Every June, July, or August in San Francisco, city streets get taken over by several thousand hardcore runners looking to compete in the San Francisco Marathon, which also caters to a good dose of less-strident athletes... ... read more
Every June, July, or August in San Francisco, city streets get taken over by several thousand hardcore runners looking to compete in the San Francisco Marathon, which also caters to a good dose of less-strident athletes with two half-marathons and a 5K run held concurrently.
Taking place annually since 1977, this San Francisco race has seen its route change several times over its history, but always passes several notable SF landmarks, including AT&T park, the waterfront buildings of The Embarcadero, and the Aquatic Park in the Marina.
The biggest draw for runners, however, is undoubtedly the section of the SF marathon route that crosses the Golden Gate Bridge, which opens entirely for pedestrian use during the event, enabling participants to run in the street all the way across this iconic structure and (briefly) into Marin County.
The San Francisco Marathon is often used as a qualifying race for the much larger Boston Marathon, and though prize packages have varied from a t-shirt for the ’77 race winner to several thousand dollars in more recent years, the lack of a regular large purse makes the race less appealing to elite athletes.
Still, nearly 20,000 people have donned their shoes and given the SF Marathon a try each year since the millennium, with about a quarter of those finishing – and just a few hundred qualifying for Boston.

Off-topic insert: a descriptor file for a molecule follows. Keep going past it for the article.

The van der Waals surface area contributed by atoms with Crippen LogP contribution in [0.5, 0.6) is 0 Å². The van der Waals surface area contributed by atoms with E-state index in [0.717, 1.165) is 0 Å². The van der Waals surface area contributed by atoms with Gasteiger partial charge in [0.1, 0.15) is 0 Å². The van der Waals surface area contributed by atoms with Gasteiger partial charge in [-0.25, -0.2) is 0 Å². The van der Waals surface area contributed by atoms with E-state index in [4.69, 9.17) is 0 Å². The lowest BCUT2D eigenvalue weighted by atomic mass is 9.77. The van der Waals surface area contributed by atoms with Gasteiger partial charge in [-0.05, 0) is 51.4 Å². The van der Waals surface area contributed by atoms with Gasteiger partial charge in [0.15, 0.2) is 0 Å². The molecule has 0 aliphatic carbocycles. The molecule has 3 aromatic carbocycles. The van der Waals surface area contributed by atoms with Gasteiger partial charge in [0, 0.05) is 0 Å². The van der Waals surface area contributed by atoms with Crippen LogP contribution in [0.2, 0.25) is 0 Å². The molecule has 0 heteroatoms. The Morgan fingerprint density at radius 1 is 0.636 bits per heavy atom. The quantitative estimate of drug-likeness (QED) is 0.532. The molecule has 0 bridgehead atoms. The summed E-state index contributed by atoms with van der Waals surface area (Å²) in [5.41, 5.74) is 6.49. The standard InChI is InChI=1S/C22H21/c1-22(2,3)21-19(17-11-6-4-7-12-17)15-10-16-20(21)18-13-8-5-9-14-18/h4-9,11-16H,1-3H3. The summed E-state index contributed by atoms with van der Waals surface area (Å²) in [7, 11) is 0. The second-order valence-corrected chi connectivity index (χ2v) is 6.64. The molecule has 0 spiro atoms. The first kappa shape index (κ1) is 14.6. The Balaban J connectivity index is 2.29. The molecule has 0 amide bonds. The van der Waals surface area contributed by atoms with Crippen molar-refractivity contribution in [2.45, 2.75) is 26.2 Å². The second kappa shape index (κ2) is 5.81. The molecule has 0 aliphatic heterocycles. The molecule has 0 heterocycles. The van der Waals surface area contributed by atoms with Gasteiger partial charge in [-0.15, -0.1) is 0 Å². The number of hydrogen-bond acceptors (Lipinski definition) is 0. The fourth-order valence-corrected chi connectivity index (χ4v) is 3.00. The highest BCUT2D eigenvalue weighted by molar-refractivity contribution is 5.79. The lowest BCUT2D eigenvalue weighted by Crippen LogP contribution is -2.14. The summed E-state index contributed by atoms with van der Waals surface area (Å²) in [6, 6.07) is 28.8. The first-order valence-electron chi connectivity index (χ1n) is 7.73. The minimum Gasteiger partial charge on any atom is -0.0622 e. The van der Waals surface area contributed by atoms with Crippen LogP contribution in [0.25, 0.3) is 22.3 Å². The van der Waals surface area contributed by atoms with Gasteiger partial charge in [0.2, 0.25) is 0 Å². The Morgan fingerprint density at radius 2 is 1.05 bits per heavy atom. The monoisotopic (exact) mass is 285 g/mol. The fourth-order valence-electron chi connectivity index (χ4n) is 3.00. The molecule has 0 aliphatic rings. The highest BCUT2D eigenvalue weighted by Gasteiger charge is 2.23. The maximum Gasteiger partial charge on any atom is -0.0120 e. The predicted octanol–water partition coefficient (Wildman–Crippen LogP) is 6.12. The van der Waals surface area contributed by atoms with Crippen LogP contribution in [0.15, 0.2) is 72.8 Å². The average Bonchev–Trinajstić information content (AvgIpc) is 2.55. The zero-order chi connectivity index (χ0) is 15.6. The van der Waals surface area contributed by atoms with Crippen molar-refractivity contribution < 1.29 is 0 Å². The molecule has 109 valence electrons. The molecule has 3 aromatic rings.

For those select few who think a marathon is too easy, officials also hold an Ultramarathon during the event, which runs the marathon’s route twice for a whopping 52.4 miles of blistered “fun.”
Advanced entry fees for the SF Marathon are $90 for the full, $75 for the half-marathon, and $30 for the 5K run. SF marathon fees can change every year, however, so interested participants should check the venue’s official site for an updated price list. Participants looking to compete in the Ultramarathon need to pony up $150 (and you must qualify for the Ultra in advance by joining one of the six Worth The Hurt Athlete Teams and raising a minimum of $1,500 for that team’s cause).
In order to receive an official time for the San Francisco Marathon, all runners must finish in under six-hours.
Bus services for spectators ($5–$20 depending on route selection and on/off privileges) are available during the event, but advanced booking is recommended as these tickets often sell out. Live bands at the San Francisco Marathon set up along several locations throughout the route, so those looking to watch the race with a little musical backdrop should check the official site’s ENTERTAINMENT section to see what bands are playing and where.
Whether you can run the race in sub-three hours or walk it in half a day, the San Francisco Marathon is a great city race with amazing views along its route that just might help you forget that nail slowly peeling off your big toe with each stride.